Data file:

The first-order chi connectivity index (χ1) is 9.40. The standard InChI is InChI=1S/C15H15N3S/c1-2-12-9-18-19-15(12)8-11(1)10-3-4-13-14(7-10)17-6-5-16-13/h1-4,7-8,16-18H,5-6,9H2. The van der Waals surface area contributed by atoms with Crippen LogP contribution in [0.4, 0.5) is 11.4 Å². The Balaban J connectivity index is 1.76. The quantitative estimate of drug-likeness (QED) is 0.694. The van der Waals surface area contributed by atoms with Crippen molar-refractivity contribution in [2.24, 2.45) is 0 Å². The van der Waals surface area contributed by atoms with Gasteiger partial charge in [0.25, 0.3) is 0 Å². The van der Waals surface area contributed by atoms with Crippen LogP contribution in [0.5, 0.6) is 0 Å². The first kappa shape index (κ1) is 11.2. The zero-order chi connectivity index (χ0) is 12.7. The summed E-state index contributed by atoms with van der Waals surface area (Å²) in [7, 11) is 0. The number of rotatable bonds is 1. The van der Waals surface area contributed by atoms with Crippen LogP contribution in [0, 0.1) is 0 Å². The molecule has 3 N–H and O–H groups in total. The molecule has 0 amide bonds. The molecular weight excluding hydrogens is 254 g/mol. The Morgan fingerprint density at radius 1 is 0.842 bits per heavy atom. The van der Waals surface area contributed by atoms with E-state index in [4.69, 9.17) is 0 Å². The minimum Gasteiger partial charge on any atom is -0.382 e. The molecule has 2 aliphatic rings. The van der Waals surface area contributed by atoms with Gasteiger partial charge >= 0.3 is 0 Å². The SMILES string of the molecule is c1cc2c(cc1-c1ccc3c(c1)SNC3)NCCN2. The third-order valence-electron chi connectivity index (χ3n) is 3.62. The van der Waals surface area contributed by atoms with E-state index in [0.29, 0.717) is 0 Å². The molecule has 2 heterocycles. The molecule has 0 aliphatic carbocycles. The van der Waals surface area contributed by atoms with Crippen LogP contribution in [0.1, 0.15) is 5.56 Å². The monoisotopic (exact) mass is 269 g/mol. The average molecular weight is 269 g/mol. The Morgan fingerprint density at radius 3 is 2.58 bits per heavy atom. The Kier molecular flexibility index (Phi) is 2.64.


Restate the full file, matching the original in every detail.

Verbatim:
The first-order chi connectivity index (χ1) is 9.40. The standard InChI is InChI=1S/C15H15N3S/c1-2-12-9-18-19-15(12)8-11(1)10-3-4-13-14(7-10)17-6-5-16-13/h1-4,7-8,16-18H,5-6,9H2. The van der Waals surface area contributed by atoms with Crippen LogP contribution in [0.4, 0.5) is 11.4 Å². The Balaban J connectivity index is 1.76. The quantitative estimate of drug-likeness (QED) is 0.694. The van der Waals surface area contributed by atoms with Crippen molar-refractivity contribution in [2.24, 2.45) is 0 Å². The van der Waals surface area contributed by atoms with Gasteiger partial charge in [0.25, 0.3) is 0 Å². The van der Waals surface area contributed by atoms with Crippen LogP contribution in [0.5, 0.6) is 0 Å². The first kappa shape index (κ1) is 11.2. The zero-order chi connectivity index (χ0) is 12.7. The summed E-state index contributed by atoms with van der Waals surface area (Å²) in [7, 11) is 0. The number of rotatable bonds is 1. The van der Waals surface area contributed by atoms with Crippen LogP contribution in [0, 0.1) is 0 Å². The molecule has 3 N–H and O–H groups in total. The molecule has 0 amide bonds. The molecular weight excluding hydrogens is 254 g/mol. The Morgan fingerprint density at radius 1 is 0.842 bits per heavy atom. The van der Waals surface area contributed by atoms with E-state index in [4.69, 9.17) is 0 Å². The minimum Gasteiger partial charge on any atom is -0.382 e. The molecule has 2 aliphatic rings. The van der Waals surface area contributed by atoms with Gasteiger partial charge >= 0.3 is 0 Å². The SMILES string of the molecule is c1cc2c(cc1-c1ccc3c(c1)SNC3)NCCN2. The third-order valence-electron chi connectivity index (χ3n) is 3.62. The van der Waals surface area contributed by atoms with E-state index in [0.29, 0.717) is 0 Å². The molecule has 2 heterocycles. The molecule has 0 aliphatic carbocycles. The van der Waals surface area contributed by atoms with Crippen LogP contribution in [0.1, 0.15) is 5.56 Å². The monoisotopic (exact) mass is 269 g/mol. The average molecular weight is 269 g/mol. The Morgan fingerprint density at radius 3 is 2.58 bits per heavy atom. The Kier molecular flexibility index (Phi) is 2.64.